The previously complex Firefox and Opera are now pared-down by default and thereby much improved, although Firefox doesn't work with keychain or the OS X dictionary, and Opera's starting to become a bit cluttered with icons. Opera's visual tab previews and iPhoto-style zoom slider are nice touches though.
RockMelt is Chrome with additions. The social shortcuts add clutter, which Quiet Mode can banish, but then you might as well use Chrome. Sleipnir has the façade of ease and nice ideas (zoomable tab previews, gestural controls), but feels unfinished, and lacks a permanent address bar.
Test two: Extensibility
Can you personalise the interface or add plug-ins?
Sleipnir offers no plug-ins or extensions, and the interface is very locked down - you get what you get.
Elsewhere, Firefox remains king of add-ons, with a massive range of extensions, appearance options and plug-ins. In the past, this aspect of Firefox was quite impenetrable for newcomers, but the add-ons page is now friendly, well-organised and includes a useful intro video.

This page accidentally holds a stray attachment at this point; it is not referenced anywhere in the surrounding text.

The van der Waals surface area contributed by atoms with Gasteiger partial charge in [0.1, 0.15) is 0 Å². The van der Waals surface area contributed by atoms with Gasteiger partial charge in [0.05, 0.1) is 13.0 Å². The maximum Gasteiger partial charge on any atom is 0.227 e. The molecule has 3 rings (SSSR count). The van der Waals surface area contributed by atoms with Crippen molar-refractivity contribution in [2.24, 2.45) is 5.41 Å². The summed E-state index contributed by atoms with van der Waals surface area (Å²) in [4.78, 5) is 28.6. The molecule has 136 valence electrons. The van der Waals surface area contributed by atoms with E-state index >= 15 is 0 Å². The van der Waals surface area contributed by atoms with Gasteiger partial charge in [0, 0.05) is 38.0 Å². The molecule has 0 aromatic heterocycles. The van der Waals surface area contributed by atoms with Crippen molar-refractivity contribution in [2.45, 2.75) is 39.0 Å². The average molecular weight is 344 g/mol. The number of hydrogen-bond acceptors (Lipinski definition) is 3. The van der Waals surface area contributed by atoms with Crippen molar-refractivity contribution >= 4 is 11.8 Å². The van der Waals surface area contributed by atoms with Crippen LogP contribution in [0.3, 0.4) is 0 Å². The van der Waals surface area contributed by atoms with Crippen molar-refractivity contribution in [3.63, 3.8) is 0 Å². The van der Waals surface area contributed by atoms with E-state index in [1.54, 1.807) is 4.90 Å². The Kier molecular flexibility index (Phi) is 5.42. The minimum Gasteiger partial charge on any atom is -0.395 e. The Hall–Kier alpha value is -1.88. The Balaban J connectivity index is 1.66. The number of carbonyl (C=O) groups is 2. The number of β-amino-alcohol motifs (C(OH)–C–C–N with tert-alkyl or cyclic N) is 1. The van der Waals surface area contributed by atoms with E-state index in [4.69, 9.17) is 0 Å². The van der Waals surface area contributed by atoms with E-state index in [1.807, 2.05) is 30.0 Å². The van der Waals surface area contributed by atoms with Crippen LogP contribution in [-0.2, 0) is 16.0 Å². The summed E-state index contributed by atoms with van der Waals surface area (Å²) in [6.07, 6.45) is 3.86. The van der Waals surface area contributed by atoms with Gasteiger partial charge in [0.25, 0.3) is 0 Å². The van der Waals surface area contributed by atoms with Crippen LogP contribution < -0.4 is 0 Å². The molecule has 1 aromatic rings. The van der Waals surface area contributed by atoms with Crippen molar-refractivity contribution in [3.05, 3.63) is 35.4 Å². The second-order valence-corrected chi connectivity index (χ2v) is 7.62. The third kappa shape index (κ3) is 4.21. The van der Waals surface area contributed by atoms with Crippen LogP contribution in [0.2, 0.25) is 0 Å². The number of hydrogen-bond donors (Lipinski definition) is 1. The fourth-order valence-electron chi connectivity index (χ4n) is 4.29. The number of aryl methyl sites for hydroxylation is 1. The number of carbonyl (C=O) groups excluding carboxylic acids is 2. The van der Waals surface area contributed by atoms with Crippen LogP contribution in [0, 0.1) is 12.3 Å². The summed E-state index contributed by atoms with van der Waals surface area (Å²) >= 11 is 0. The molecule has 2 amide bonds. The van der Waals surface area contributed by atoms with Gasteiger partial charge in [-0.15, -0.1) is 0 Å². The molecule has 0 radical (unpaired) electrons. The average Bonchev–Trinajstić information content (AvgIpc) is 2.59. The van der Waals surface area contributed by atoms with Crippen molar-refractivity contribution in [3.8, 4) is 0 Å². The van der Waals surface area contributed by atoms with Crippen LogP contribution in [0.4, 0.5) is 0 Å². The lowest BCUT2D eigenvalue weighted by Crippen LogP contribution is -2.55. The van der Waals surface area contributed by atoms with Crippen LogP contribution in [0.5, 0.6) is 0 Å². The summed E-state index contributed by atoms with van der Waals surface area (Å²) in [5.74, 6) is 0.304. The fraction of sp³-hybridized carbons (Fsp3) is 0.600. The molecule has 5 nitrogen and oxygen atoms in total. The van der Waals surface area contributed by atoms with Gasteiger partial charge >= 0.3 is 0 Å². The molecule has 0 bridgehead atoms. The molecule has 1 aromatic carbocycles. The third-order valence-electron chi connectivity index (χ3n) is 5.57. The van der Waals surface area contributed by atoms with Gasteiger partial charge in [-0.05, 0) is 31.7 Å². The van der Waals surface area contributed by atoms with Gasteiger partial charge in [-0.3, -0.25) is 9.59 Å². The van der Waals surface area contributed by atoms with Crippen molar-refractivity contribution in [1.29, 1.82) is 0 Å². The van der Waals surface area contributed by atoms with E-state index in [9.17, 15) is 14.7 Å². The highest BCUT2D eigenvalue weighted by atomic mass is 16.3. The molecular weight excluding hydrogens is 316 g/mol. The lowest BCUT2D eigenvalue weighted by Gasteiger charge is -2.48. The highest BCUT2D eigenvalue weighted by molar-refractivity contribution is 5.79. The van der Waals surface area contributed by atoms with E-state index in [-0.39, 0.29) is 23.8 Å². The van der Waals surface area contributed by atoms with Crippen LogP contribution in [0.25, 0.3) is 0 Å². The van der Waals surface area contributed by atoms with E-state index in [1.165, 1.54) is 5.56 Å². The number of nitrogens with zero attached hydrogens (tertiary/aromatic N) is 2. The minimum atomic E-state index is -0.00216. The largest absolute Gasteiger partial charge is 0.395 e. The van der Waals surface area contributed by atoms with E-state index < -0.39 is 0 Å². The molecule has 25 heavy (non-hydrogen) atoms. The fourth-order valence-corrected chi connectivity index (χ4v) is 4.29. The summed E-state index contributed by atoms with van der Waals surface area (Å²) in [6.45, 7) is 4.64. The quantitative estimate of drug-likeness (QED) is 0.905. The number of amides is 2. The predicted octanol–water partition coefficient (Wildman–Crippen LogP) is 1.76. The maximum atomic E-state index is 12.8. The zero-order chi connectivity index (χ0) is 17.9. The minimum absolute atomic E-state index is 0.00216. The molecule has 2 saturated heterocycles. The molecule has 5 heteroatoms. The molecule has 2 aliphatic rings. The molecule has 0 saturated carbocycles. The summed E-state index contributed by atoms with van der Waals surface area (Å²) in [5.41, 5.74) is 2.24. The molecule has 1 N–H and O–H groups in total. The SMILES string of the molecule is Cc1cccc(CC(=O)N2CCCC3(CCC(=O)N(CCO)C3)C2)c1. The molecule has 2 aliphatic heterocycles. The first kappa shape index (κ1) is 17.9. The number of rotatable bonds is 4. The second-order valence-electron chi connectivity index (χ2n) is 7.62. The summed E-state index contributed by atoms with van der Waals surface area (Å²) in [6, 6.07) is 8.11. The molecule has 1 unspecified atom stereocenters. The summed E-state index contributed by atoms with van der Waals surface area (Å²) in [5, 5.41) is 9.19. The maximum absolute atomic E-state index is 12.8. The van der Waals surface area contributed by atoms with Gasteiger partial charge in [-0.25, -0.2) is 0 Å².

The other browsers all end up second-best, but still impress. Safari's relatively new to extensions but has plenty of addons, as does Opera, which also offers a highly configurable browser interface.
Chrome has muddied the water a little too much with its web store, which mixes impressive extensions with 'apps' that are often essentially web page links; RockMelt builds on Chrome with additional RockMelt apps - feeds for loading mobile browser-style sidebars. These can be useful, but it's too easy for RockMelt to become a mess.
Test three: Accessing content
Is it easy to search the web and bookmark favourites?
All browsers offer in-page searching, highlighting terms across a page. Safari is clearest, but Opera impresses by enabling you to force-match cases and whole words.
Firefox disappoints with a manual 'highlight all' button, but wins out elsewhere: its so-called 'awesome bar' (address bar) is adaptable, enabling you to type terms or URLs to grab matches from your history, bookmarks and open tabs; you can also tag and add keywords to bookmarks.